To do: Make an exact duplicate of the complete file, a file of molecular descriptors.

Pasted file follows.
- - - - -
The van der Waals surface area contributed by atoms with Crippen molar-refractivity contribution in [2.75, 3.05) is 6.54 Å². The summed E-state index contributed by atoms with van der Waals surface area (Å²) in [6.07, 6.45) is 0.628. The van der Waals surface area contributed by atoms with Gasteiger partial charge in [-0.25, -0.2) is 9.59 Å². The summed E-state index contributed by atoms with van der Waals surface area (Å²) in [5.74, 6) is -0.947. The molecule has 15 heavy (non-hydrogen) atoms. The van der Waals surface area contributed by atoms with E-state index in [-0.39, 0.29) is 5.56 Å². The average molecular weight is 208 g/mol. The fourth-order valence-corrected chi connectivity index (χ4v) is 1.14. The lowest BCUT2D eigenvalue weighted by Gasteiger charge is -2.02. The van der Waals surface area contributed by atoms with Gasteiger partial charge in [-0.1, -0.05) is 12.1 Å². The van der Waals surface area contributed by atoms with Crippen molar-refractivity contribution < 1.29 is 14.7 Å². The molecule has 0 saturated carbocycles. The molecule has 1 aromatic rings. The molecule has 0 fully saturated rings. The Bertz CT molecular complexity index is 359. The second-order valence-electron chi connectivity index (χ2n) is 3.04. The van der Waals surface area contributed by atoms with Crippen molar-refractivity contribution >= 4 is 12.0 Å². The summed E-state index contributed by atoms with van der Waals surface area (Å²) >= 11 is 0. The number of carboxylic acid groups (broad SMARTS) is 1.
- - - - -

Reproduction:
The van der Waals surface area contributed by atoms with Crippen molar-refractivity contribution in [2.75, 3.05) is 6.54 Å². The summed E-state index contributed by atoms with van der Waals surface area (Å²) in [6.07, 6.45) is 0.628. The van der Waals surface area contributed by atoms with Gasteiger partial charge in [-0.25, -0.2) is 9.59 Å². The summed E-state index contributed by atoms with van der Waals surface area (Å²) in [5.74, 6) is -0.947. The molecule has 15 heavy (non-hydrogen) atoms. The van der Waals surface area contributed by atoms with E-state index in [-0.39, 0.29) is 5.56 Å². The average molecular weight is 208 g/mol. The fourth-order valence-corrected chi connectivity index (χ4v) is 1.14. The lowest BCUT2D eigenvalue weighted by Gasteiger charge is -2.02. The van der Waals surface area contributed by atoms with Gasteiger partial charge in [-0.1, -0.05) is 12.1 Å². The van der Waals surface area contributed by atoms with Crippen molar-refractivity contribution < 1.29 is 14.7 Å². The molecule has 0 saturated carbocycles. The molecule has 1 aromatic rings. The molecule has 0 fully saturated rings. The Bertz CT molecular complexity index is 359. The second-order valence-electron chi connectivity index (χ2n) is 3.04. The van der Waals surface area contributed by atoms with Crippen molar-refractivity contribution >= 4 is 12.0 Å². The summed E-state index contributed by atoms with van der Waals surface area (Å²) >= 11 is 0. The number of carboxylic acid groups (broad SMARTS) is 1.